The NRCS method produced a post-hydrograph volume of over 4.5 times that of the Rational method and more than double the Modified Rational. But the resulting differences in pond storage utilization was far less.
As shown in the table below, the NRCS method produced a post-hydrograph volume of over 4.5 times that of the Rational method and more than double the Modified Rational. But the resulting differences in pond storage utilization was far less. SCS’s pond took up only 5 additional feet in bottom length and width compared to the Modified Rational method’s footprint, requiring only 12 percent more volume.
|Inflow Hydrograph Volume
|60' x 60'
|80' x 80'
|85' x 85'
The Standard Rational method didn’t fare so well. Based on these results it would be a tough argument justifying using it with a conservative, SCS-type mindset. What we like about the Standard Rational is how closely the routed outflow hydrograph matches the existing, pre-developed. The Modified Rational routed outflow isn’t anywhere close to the original. NRCS gets the blue ribbon on this one. Its 100-year outflow is almost an exact match of the original.
- The Standard Rational probably shouldn’t be used for detention pond designs.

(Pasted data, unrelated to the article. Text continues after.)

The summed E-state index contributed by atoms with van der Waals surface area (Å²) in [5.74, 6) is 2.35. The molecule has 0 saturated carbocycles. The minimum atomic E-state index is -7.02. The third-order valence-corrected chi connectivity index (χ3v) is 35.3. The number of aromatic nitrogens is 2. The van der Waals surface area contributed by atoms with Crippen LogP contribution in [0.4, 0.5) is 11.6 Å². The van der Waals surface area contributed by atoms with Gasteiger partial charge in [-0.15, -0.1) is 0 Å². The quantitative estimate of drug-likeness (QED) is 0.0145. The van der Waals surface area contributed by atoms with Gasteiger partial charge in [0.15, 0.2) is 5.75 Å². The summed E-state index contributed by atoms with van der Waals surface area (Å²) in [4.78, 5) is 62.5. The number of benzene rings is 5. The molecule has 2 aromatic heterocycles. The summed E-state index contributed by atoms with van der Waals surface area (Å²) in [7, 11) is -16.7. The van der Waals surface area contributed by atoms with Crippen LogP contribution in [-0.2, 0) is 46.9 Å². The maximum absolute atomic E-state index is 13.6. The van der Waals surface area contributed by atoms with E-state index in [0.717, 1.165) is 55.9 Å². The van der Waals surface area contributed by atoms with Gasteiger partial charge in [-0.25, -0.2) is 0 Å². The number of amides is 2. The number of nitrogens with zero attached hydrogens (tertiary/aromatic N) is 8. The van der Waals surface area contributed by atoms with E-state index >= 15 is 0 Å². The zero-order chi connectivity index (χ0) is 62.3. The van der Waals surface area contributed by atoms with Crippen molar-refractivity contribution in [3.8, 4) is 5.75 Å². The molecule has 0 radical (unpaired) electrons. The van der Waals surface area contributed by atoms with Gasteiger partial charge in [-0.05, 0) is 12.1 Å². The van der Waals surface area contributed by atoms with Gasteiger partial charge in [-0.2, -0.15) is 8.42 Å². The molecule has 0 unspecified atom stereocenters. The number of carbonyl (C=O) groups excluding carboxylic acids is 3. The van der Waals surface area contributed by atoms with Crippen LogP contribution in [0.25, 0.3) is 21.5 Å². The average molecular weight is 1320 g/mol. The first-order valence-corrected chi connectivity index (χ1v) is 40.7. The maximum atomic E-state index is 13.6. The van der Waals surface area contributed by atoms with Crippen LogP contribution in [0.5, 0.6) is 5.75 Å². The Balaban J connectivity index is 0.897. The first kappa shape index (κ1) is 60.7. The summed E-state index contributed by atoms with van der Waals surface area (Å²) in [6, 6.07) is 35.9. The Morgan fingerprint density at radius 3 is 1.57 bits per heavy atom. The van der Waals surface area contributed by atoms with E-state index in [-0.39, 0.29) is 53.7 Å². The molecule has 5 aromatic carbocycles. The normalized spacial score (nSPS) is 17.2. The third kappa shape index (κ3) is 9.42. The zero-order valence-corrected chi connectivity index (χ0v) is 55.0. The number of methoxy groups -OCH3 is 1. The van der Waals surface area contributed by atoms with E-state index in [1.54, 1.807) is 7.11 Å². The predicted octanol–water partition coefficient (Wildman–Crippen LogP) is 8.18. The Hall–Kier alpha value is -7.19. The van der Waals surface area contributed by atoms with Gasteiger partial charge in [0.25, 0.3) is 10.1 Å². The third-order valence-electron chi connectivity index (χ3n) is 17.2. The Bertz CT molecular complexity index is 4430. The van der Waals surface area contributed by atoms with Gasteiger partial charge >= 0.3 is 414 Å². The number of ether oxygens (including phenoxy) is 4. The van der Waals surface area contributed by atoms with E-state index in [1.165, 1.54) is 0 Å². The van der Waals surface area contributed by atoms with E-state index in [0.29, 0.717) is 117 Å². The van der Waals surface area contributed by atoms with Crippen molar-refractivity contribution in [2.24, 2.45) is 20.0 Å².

- Five feet and a couple of standard sizes of culvert pipe are all that separated the Modified Rational from SCS method in this particular study.
- Thumbs-up to SCS because of how well it mimics the original pre-developed hydrograph… except for that pesky volume between 12.5 and 15 hours.
So the next time a client or colleague asks, “How will these methodology differences affect my land development project?” Your reply can be:
- Not much in the way of outlet structures but SCS commands a larger Culvert.
- SCS detention ponds will be about 75% larger than Standard Rational method ponds and about 10% larger than Modified Rational ponds.
- If your goal is to minimize costs, and your local drainage authority allows it, use the Modified Rational method.